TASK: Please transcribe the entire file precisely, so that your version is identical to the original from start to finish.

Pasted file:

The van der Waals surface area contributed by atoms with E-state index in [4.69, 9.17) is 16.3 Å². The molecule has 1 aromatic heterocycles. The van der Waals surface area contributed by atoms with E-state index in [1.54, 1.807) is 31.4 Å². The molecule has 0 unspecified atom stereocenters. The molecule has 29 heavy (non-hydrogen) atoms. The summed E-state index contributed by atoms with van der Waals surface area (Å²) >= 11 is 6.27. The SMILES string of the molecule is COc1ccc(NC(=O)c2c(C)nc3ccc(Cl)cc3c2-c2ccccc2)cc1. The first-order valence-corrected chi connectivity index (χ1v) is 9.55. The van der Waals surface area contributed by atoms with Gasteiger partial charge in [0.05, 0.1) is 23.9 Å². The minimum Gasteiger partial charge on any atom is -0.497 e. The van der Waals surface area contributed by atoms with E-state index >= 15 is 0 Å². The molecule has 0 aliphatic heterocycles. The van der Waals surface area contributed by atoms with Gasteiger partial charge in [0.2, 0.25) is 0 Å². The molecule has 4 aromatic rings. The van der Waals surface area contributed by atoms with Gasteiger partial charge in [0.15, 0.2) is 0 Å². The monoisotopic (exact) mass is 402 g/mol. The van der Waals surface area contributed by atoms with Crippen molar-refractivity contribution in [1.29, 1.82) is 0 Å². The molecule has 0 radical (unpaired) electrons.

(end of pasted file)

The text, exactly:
The van der Waals surface area contributed by atoms with E-state index in [4.69, 9.17) is 16.3 Å². The molecule has 1 aromatic heterocycles. The van der Waals surface area contributed by atoms with E-state index in [1.54, 1.807) is 31.4 Å². The molecule has 0 unspecified atom stereocenters. The molecule has 29 heavy (non-hydrogen) atoms. The summed E-state index contributed by atoms with van der Waals surface area (Å²) >= 11 is 6.27. The SMILES string of the molecule is COc1ccc(NC(=O)c2c(C)nc3ccc(Cl)cc3c2-c2ccccc2)cc1. The first-order valence-corrected chi connectivity index (χ1v) is 9.55. The van der Waals surface area contributed by atoms with Gasteiger partial charge in [0.05, 0.1) is 23.9 Å². The minimum Gasteiger partial charge on any atom is -0.497 e. The van der Waals surface area contributed by atoms with E-state index >= 15 is 0 Å². The molecule has 0 aliphatic heterocycles. The van der Waals surface area contributed by atoms with Gasteiger partial charge in [0.2, 0.25) is 0 Å². The molecule has 4 aromatic rings. The van der Waals surface area contributed by atoms with Gasteiger partial charge in [0.15, 0.2) is 0 Å². The monoisotopic (exact) mass is 402 g/mol. The van der Waals surface area contributed by atoms with Crippen molar-refractivity contribution in [1.29, 1.82) is 0 Å². The molecule has 0 radical (unpaired) electrons.